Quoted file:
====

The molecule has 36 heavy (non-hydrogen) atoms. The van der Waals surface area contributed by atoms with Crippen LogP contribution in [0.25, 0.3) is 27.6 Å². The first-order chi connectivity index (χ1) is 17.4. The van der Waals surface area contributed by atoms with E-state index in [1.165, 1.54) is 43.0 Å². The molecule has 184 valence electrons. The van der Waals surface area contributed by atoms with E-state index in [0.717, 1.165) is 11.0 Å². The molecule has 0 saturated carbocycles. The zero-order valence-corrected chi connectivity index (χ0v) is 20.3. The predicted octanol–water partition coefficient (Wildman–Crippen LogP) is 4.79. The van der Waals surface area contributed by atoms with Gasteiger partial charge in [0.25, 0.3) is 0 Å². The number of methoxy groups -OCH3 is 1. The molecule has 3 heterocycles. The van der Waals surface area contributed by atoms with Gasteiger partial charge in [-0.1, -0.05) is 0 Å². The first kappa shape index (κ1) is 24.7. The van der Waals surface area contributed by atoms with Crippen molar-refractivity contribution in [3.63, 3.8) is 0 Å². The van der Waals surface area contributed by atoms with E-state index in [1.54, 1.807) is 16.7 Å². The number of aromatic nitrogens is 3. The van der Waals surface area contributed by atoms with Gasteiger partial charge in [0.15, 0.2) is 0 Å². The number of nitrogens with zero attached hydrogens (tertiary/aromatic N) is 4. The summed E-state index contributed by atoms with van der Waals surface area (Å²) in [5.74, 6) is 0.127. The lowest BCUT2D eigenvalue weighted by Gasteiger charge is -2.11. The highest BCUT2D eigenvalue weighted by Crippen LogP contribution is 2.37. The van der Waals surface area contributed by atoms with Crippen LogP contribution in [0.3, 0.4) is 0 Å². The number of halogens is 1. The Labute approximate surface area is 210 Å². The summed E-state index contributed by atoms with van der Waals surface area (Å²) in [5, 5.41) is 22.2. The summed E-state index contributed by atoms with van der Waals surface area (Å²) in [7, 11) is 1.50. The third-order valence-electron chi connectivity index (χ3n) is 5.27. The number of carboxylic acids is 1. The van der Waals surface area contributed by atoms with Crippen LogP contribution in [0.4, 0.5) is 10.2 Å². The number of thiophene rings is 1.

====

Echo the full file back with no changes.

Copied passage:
The molecule has 36 heavy (non-hydrogen) atoms. The van der Waals surface area contributed by atoms with Crippen LogP contribution in [0.25, 0.3) is 27.6 Å². The first-order chi connectivity index (χ1) is 17.4. The van der Waals surface area contributed by atoms with E-state index in [1.165, 1.54) is 43.0 Å². The molecule has 184 valence electrons. The van der Waals surface area contributed by atoms with E-state index in [0.717, 1.165) is 11.0 Å². The molecule has 0 saturated carbocycles. The zero-order valence-corrected chi connectivity index (χ0v) is 20.3. The predicted octanol–water partition coefficient (Wildman–Crippen LogP) is 4.79. The van der Waals surface area contributed by atoms with Gasteiger partial charge in [0.25, 0.3) is 0 Å². The number of methoxy groups -OCH3 is 1. The molecule has 3 heterocycles. The van der Waals surface area contributed by atoms with Gasteiger partial charge in [-0.1, -0.05) is 0 Å². The first kappa shape index (κ1) is 24.7. The van der Waals surface area contributed by atoms with Crippen molar-refractivity contribution in [3.63, 3.8) is 0 Å². The van der Waals surface area contributed by atoms with E-state index in [1.54, 1.807) is 16.7 Å². The number of aromatic nitrogens is 3. The van der Waals surface area contributed by atoms with Gasteiger partial charge in [0.15, 0.2) is 0 Å². The number of nitrogens with zero attached hydrogens (tertiary/aromatic N) is 4. The summed E-state index contributed by atoms with van der Waals surface area (Å²) in [5.74, 6) is 0.127. The lowest BCUT2D eigenvalue weighted by Gasteiger charge is -2.11. The highest BCUT2D eigenvalue weighted by Crippen LogP contribution is 2.37. The van der Waals surface area contributed by atoms with Crippen LogP contribution in [0.3, 0.4) is 0 Å². The number of halogens is 1. The Labute approximate surface area is 210 Å². The summed E-state index contributed by atoms with van der Waals surface area (Å²) in [5, 5.41) is 22.2. The summed E-state index contributed by atoms with van der Waals surface area (Å²) in [7, 11) is 1.50. The third-order valence-electron chi connectivity index (χ3n) is 5.27. The number of carboxylic acids is 1. The van der Waals surface area contributed by atoms with Crippen LogP contribution in [0.4, 0.5) is 10.2 Å². The number of thiophene rings is 1.